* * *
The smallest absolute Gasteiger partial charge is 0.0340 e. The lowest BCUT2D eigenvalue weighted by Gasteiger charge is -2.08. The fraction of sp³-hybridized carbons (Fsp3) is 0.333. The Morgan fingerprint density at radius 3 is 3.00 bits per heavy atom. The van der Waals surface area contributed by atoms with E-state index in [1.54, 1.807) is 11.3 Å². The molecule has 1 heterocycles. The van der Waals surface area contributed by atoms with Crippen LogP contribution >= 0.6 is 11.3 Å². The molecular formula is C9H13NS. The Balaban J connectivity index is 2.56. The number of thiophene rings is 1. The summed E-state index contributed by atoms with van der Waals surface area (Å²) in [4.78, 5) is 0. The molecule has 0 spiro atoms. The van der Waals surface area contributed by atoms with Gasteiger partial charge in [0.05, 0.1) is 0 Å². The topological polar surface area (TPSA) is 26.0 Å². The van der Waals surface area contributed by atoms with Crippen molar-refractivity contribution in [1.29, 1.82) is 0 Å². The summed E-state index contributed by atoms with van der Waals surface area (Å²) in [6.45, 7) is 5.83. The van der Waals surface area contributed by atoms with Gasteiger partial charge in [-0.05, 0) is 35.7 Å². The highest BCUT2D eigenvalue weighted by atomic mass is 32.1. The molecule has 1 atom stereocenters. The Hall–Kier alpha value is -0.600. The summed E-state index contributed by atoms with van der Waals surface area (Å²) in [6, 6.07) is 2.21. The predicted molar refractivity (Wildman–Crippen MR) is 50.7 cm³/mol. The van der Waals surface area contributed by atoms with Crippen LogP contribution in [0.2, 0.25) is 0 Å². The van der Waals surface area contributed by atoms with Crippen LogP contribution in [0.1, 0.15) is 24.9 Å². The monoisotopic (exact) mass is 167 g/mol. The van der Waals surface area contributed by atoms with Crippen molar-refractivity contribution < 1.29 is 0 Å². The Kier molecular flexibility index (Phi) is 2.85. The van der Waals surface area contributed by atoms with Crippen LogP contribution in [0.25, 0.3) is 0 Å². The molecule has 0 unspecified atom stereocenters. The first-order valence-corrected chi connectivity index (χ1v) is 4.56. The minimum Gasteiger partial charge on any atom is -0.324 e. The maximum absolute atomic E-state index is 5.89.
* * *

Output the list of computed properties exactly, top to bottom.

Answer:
The smallest absolute Gasteiger partial charge is 0.0340 e. The lowest BCUT2D eigenvalue weighted by Gasteiger charge is -2.08. The fraction of sp³-hybridized carbons (Fsp3) is 0.333. The Morgan fingerprint density at radius 3 is 3.00 bits per heavy atom. The van der Waals surface area contributed by atoms with E-state index in [1.54, 1.807) is 11.3 Å². The molecule has 1 heterocycles. The van der Waals surface area contributed by atoms with Crippen LogP contribution >= 0.6 is 11.3 Å². The molecular formula is C9H13NS. The Balaban J connectivity index is 2.56. The number of thiophene rings is 1. The summed E-state index contributed by atoms with van der Waals surface area (Å²) in [4.78, 5) is 0. The molecule has 0 spiro atoms. The van der Waals surface area contributed by atoms with Gasteiger partial charge in [0.05, 0.1) is 0 Å². The topological polar surface area (TPSA) is 26.0 Å². The van der Waals surface area contributed by atoms with Crippen molar-refractivity contribution in [1.29, 1.82) is 0 Å². The summed E-state index contributed by atoms with van der Waals surface area (Å²) in [6.45, 7) is 5.83. The van der Waals surface area contributed by atoms with Gasteiger partial charge in [-0.05, 0) is 35.7 Å². The highest BCUT2D eigenvalue weighted by atomic mass is 32.1. The molecule has 1 atom stereocenters. The Hall–Kier alpha value is -0.600. The summed E-state index contributed by atoms with van der Waals surface area (Å²) in [6, 6.07) is 2.21. The predicted molar refractivity (Wildman–Crippen MR) is 50.7 cm³/mol. The van der Waals surface area contributed by atoms with Crippen LogP contribution in [0.2, 0.25) is 0 Å². The van der Waals surface area contributed by atoms with Crippen LogP contribution in [0.1, 0.15) is 24.9 Å². The monoisotopic (exact) mass is 167 g/mol. The van der Waals surface area contributed by atoms with Crippen molar-refractivity contribution < 1.29 is 0 Å². The Kier molecular flexibility index (Phi) is 2.85. The van der Waals surface area contributed by atoms with Crippen LogP contribution in [0.25, 0.3) is 0 Å². The molecule has 0 unspecified atom stereocenters. The first-order valence-corrected chi connectivity index (χ1v) is 4.56. The minimum Gasteiger partial charge on any atom is -0.324 e. The maximum absolute atomic E-state index is 5.89.